This large but subdued house was home to two of Colonial America’s most famous physicians and educators. With its two large symmetrical facades it presents an impressive statement to the street.
With the founding of Pennsylvania Hospital, Philadelphia became a center for medical science and physicians. People, particularly wealthy people, came from around the colonies to be treated and physicians became both renowned and wealthy themselves. The Shippen-Wistar house can lay claim to two medical connections.
The house was built for Dr. William Shippen a leading physician and educator who headed the medical department of the Continental Army from 1777-1781. It was then owned by Caspar Wistar, also a physician and educator in chemistry and anatomy at the University of Pennsylvania who lived in it from 1798 -1809.
Wistar became one of the key figures in the city’s intellectual circles by succeeding Thomas Jefferson as the president of the American Philosophical Society. Wistar would open the house once a week in the winter months to friends and students for salons where ideas of the day were discussed and these parties became famous throughout the city.
A friend, the botanist Thomas Nuttall probably named the Wisteria plant after him (Nuttal also knew other members of the family). Last, but not least, Wister was president of the Society for the Abolition of Slavery, generally considered America’s first abolition society founded in 1775.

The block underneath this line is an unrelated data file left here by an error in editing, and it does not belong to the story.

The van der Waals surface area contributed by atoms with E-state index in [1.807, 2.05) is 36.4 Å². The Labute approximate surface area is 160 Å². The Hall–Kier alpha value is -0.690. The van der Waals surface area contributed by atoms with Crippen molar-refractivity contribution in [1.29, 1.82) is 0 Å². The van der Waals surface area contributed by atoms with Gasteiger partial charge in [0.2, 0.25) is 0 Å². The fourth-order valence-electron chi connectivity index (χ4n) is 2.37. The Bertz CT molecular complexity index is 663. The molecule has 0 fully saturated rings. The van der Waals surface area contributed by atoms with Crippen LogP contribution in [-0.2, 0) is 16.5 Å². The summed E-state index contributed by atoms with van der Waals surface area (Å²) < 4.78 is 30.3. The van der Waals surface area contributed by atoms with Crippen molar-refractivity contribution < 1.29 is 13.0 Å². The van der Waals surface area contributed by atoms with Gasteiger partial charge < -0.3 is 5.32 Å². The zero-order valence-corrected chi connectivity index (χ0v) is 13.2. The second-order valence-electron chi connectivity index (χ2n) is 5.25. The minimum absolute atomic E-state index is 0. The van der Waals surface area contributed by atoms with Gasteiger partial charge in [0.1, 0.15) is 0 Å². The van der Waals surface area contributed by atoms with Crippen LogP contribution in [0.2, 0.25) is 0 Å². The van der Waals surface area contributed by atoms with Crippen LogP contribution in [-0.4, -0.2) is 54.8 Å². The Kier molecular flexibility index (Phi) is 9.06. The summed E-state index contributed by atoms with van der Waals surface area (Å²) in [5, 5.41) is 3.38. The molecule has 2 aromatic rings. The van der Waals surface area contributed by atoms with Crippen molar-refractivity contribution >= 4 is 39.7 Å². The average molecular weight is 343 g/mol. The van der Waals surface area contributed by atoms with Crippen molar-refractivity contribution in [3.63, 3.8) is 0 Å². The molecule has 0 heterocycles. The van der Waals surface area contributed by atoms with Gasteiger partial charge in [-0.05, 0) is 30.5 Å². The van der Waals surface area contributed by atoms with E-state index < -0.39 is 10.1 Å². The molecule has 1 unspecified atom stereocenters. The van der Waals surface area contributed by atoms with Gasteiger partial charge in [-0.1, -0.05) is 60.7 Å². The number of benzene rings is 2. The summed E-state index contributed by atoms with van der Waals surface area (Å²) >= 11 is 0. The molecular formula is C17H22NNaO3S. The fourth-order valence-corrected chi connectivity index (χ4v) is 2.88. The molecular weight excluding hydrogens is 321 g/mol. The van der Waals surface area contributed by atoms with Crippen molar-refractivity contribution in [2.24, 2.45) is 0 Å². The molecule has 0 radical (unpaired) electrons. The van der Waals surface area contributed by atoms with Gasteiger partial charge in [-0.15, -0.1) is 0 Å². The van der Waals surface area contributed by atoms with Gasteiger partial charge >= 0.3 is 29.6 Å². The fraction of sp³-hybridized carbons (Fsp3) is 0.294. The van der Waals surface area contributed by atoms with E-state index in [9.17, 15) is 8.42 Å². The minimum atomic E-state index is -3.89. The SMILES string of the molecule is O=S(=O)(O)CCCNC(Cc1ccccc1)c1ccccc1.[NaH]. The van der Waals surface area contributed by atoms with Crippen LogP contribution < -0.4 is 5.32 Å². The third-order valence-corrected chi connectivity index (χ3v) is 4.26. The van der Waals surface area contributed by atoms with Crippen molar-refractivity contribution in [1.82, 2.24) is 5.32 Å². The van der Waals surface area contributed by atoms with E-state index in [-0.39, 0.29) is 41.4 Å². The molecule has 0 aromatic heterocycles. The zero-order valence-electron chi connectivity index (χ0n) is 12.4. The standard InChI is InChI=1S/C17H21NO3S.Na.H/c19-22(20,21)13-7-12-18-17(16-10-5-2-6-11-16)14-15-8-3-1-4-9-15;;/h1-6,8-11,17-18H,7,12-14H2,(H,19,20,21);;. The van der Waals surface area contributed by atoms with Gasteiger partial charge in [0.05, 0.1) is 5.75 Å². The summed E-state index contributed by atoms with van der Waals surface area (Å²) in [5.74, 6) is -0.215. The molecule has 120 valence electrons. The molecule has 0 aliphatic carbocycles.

In 1913 it was converted to offices for The Mutual Assurance Company by Stewardson & Page and later became the Episcopal Diocese offices for Philadelphia.
The house is a high Georgian structure. It is extraordinarily wide (33′ & 42′) and takes advantage of its corner location to locate the front door (with a restrained Tuscan frontispiece and fanlight) in the center of the 42′-0″ Locust St. façade. The width of both facades allows the house to be symmetrical on both axes and include several large widows for maximum daylight. Other Georgian details include brick belt courses, a water table and Flemish bond brick coursing with glazed headers on the Locust street façade. Missing though are any decoration at the cornice and lintels giving the house a rather somber appearance. On the interior there is an original staircase by Thomas Nevel.